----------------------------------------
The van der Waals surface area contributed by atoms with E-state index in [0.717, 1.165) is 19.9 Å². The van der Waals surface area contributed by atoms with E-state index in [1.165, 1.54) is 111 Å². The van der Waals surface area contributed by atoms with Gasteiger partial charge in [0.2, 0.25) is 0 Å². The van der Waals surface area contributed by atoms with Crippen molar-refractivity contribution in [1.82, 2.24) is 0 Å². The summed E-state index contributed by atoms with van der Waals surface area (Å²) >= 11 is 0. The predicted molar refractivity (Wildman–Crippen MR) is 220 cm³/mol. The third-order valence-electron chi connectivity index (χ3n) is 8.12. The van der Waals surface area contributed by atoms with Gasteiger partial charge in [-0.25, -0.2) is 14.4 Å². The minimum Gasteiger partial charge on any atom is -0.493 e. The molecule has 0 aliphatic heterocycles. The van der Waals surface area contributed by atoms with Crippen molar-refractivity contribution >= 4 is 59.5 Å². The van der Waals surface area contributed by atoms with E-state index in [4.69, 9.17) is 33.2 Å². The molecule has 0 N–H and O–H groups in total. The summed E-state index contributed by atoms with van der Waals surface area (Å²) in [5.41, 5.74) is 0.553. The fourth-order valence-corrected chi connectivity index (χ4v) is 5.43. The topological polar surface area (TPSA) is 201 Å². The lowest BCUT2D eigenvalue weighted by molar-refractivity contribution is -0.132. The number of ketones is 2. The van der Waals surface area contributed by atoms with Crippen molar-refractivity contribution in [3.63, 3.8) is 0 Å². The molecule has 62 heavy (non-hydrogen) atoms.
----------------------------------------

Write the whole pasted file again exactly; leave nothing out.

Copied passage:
The van der Waals surface area contributed by atoms with E-state index in [0.717, 1.165) is 19.9 Å². The van der Waals surface area contributed by atoms with E-state index in [1.165, 1.54) is 111 Å². The van der Waals surface area contributed by atoms with Gasteiger partial charge in [0.2, 0.25) is 0 Å². The van der Waals surface area contributed by atoms with Crippen molar-refractivity contribution in [1.82, 2.24) is 0 Å². The summed E-state index contributed by atoms with van der Waals surface area (Å²) >= 11 is 0. The predicted molar refractivity (Wildman–Crippen MR) is 220 cm³/mol. The third-order valence-electron chi connectivity index (χ3n) is 8.12. The van der Waals surface area contributed by atoms with Gasteiger partial charge in [-0.25, -0.2) is 14.4 Å². The minimum Gasteiger partial charge on any atom is -0.493 e. The molecule has 0 aliphatic heterocycles. The van der Waals surface area contributed by atoms with Crippen molar-refractivity contribution >= 4 is 59.5 Å². The van der Waals surface area contributed by atoms with E-state index in [4.69, 9.17) is 33.2 Å². The molecule has 0 N–H and O–H groups in total. The summed E-state index contributed by atoms with van der Waals surface area (Å²) in [5.41, 5.74) is 0.553. The fourth-order valence-corrected chi connectivity index (χ4v) is 5.43. The topological polar surface area (TPSA) is 201 Å². The lowest BCUT2D eigenvalue weighted by molar-refractivity contribution is -0.132. The number of ketones is 2. The van der Waals surface area contributed by atoms with Crippen molar-refractivity contribution in [3.63, 3.8) is 0 Å². The molecule has 62 heavy (non-hydrogen) atoms.